We’re using the Adafruit animated eyes bonnet with Processing and cam on the Raspberry Pi to render custom comic eyes 👀
Code can be found here: https://github.com/dkgrieshammer/rpi-eyes
Even though a little late for Halloween but maybe just right for German Carneval. So I’m using the Adafruit Eye Bonnet.
Follow their direction on how to install all the stuff:
The trick we want to make use of is burried in fbx2.c / the compiled binary version of it fbx2. This is scrappping parts of the main screen and is rerouting that to the two connected OLED displays (check fbx2.c to get an idea what’s going on).
Because I’m a lazy fuck I didn’t change their scripts yet (also this allows to switch to their pretty cool but more or less random eye movement by simply changing one filename)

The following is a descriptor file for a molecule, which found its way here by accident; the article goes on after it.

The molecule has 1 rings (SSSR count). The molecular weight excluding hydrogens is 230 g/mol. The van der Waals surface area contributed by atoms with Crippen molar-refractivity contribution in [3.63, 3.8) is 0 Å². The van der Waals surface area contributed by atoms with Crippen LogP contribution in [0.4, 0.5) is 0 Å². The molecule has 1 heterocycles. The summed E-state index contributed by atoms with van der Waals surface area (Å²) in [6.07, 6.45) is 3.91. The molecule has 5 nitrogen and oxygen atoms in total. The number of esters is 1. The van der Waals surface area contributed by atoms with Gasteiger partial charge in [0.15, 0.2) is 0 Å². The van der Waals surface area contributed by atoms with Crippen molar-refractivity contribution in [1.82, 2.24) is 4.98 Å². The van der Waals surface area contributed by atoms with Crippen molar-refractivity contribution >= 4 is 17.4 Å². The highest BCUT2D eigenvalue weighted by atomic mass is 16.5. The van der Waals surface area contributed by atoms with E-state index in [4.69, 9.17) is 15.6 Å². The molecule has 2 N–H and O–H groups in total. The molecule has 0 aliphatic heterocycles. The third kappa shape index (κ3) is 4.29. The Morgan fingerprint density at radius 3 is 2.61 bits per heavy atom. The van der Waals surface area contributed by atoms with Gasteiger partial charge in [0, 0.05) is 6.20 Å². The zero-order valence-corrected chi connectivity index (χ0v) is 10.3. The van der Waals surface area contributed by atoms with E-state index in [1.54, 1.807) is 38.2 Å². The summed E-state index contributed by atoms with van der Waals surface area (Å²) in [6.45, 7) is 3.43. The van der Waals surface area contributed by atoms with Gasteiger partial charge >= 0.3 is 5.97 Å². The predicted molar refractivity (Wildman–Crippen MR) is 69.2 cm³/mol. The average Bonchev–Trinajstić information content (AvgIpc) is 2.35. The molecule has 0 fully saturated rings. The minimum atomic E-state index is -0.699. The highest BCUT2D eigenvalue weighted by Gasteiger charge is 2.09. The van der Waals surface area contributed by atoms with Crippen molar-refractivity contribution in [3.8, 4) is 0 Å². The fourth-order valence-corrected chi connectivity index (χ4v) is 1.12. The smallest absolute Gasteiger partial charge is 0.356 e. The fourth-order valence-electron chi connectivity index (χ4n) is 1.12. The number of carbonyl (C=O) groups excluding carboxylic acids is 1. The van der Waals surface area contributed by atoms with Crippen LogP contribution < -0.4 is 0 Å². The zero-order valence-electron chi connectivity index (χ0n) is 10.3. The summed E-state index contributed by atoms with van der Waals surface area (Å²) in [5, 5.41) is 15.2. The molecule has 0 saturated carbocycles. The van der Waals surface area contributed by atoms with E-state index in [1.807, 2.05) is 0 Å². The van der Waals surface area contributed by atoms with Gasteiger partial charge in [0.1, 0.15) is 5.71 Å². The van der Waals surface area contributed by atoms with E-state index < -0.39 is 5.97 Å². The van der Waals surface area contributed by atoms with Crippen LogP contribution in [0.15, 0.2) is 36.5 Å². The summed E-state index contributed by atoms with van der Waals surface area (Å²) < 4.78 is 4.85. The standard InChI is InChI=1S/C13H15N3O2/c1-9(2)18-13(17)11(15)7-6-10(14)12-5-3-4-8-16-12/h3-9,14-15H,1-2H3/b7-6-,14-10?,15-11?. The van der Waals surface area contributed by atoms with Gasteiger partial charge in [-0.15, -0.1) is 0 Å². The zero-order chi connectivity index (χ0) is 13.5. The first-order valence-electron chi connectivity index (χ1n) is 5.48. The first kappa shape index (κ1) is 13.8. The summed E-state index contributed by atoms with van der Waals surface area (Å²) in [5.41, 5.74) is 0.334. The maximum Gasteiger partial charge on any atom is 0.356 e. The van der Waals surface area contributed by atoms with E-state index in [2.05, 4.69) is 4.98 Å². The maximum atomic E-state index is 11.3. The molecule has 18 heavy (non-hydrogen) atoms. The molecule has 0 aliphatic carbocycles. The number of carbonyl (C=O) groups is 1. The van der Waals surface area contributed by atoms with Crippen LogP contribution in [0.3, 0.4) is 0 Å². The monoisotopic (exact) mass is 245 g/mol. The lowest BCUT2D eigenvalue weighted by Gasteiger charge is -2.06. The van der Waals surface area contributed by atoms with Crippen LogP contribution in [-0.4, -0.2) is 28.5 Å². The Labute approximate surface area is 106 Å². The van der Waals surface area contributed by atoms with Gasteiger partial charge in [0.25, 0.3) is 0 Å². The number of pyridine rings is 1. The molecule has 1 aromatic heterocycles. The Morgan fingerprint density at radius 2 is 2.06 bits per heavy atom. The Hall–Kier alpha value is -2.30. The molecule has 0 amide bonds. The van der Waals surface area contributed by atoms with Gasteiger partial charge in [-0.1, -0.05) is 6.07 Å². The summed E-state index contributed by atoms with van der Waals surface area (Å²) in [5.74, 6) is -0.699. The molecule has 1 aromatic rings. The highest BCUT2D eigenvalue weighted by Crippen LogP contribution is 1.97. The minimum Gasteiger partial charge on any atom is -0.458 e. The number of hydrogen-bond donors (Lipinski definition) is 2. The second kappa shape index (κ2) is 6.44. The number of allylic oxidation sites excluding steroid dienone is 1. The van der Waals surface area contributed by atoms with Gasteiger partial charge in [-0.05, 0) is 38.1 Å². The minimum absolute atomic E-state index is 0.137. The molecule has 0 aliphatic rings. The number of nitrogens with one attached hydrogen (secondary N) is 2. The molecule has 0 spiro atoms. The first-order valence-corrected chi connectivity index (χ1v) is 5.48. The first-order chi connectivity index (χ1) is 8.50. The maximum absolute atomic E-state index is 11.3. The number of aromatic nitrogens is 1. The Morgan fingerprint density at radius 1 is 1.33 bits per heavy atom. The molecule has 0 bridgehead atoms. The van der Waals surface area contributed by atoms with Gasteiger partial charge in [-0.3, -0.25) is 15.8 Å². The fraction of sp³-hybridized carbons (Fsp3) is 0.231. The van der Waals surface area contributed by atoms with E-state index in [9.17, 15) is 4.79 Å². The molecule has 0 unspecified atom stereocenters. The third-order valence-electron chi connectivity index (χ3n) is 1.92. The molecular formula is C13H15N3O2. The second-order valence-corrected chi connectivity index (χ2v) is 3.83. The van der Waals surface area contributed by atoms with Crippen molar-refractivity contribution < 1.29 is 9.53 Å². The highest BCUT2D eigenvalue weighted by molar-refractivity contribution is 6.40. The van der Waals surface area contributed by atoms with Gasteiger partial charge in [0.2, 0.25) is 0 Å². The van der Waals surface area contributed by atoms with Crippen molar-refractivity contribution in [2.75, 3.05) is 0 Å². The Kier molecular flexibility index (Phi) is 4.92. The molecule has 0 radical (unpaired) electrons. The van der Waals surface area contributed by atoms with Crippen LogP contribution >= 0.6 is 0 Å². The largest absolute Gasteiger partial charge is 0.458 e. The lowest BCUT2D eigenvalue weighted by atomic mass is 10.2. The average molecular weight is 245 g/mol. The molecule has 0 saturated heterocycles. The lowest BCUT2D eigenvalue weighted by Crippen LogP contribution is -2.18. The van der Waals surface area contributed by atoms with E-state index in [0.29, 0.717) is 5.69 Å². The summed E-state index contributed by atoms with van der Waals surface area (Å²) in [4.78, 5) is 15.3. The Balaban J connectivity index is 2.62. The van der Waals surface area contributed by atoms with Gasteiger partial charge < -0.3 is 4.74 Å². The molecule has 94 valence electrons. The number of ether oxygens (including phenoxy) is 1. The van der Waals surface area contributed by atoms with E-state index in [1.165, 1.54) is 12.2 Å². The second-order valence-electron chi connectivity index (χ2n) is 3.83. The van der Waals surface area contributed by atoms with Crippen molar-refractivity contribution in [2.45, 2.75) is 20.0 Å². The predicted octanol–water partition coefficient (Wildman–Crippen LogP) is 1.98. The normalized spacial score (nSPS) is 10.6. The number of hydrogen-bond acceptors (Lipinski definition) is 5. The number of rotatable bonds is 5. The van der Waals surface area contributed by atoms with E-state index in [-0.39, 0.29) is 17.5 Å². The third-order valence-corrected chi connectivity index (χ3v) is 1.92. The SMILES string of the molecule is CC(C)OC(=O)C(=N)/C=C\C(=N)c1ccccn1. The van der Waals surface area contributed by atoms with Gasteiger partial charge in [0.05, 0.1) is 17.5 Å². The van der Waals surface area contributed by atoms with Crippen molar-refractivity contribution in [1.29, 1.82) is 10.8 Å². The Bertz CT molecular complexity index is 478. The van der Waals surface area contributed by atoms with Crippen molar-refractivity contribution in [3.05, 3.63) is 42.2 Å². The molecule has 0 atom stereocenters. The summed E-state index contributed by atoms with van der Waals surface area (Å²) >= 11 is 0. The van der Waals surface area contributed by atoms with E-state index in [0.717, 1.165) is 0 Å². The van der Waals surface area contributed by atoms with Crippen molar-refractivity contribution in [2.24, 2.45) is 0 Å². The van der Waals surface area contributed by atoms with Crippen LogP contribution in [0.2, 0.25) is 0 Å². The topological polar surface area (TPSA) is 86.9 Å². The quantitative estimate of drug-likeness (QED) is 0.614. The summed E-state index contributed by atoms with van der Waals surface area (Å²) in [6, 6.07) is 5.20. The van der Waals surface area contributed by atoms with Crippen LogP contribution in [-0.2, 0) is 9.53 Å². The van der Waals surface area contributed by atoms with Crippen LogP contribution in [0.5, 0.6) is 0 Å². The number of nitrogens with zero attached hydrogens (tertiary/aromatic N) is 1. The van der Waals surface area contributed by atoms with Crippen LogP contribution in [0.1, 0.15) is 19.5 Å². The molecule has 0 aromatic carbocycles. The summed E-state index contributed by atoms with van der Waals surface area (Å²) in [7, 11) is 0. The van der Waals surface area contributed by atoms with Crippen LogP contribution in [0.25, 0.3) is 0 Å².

// To-do: I think I could utilize some image detection add-on board, a cam like pyCam or just add some python tensorflow lite stuff with Picam (I intend to become moar familiar with it at some point. Btw. also this Pun was intended 🥳
If one thinks about cleaning up -> check pi-eyes.sh to not install all the stuff we’re not using and the fbx2.c file
👍Alright, so since we’re lazy and we’re using simple Processing, we’re just renaming the python file that would be called normally. In my case thats the „eyes.py“ in boot/Pi_Eyes. So whats happening is that raspberry normally would run eyes.py on boot but since we’re renaming it it won’t get called (I know, it’s a really ugly hack 🙂 )
$ cd /boot/Pi_Eyes/ #moving to the Pi_Eyes folder
$ sudo mv eyes.py eyesBAK.py #renaming the file
$ sudo reboot now #rebooting to take effect
Instead, we start a processing sketch that renders what ever we want at exactly the locations that fbx2 grabs the graphic information and copies it to the two OLEDs; check out the Processing sketch to witness my crimes
That’s all folks